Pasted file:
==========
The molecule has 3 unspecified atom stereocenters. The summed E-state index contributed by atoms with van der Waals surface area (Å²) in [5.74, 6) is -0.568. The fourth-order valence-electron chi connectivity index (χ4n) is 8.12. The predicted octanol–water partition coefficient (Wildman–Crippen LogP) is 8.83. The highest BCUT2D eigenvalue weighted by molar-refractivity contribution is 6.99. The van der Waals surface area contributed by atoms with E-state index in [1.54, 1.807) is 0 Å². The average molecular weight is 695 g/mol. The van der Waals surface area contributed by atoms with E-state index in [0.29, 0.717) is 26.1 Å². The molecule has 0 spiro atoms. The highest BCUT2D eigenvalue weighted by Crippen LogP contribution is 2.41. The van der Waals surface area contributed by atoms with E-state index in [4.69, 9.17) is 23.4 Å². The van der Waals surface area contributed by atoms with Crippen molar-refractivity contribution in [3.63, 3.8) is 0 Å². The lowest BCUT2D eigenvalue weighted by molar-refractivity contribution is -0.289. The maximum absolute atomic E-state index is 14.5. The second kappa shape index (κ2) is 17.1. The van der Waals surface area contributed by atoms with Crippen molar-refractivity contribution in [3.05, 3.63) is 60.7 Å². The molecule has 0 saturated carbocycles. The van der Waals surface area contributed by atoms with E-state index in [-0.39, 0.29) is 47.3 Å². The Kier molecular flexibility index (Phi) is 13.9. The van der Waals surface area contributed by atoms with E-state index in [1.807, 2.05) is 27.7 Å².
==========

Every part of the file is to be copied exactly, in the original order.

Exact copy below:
The molecule has 3 unspecified atom stereocenters. The summed E-state index contributed by atoms with van der Waals surface area (Å²) in [5.74, 6) is -0.568. The fourth-order valence-electron chi connectivity index (χ4n) is 8.12. The predicted octanol–water partition coefficient (Wildman–Crippen LogP) is 8.83. The highest BCUT2D eigenvalue weighted by molar-refractivity contribution is 6.99. The van der Waals surface area contributed by atoms with E-state index in [1.54, 1.807) is 0 Å². The average molecular weight is 695 g/mol. The van der Waals surface area contributed by atoms with E-state index in [0.29, 0.717) is 26.1 Å². The molecule has 0 spiro atoms. The highest BCUT2D eigenvalue weighted by Crippen LogP contribution is 2.41. The van der Waals surface area contributed by atoms with E-state index in [4.69, 9.17) is 23.4 Å². The van der Waals surface area contributed by atoms with Crippen molar-refractivity contribution in [3.63, 3.8) is 0 Å². The lowest BCUT2D eigenvalue weighted by molar-refractivity contribution is -0.289. The maximum absolute atomic E-state index is 14.5. The second kappa shape index (κ2) is 17.1. The van der Waals surface area contributed by atoms with Crippen molar-refractivity contribution in [3.05, 3.63) is 60.7 Å². The molecule has 0 saturated carbocycles. The van der Waals surface area contributed by atoms with E-state index in [-0.39, 0.29) is 47.3 Å². The Kier molecular flexibility index (Phi) is 13.9. The van der Waals surface area contributed by atoms with E-state index in [1.807, 2.05) is 27.7 Å².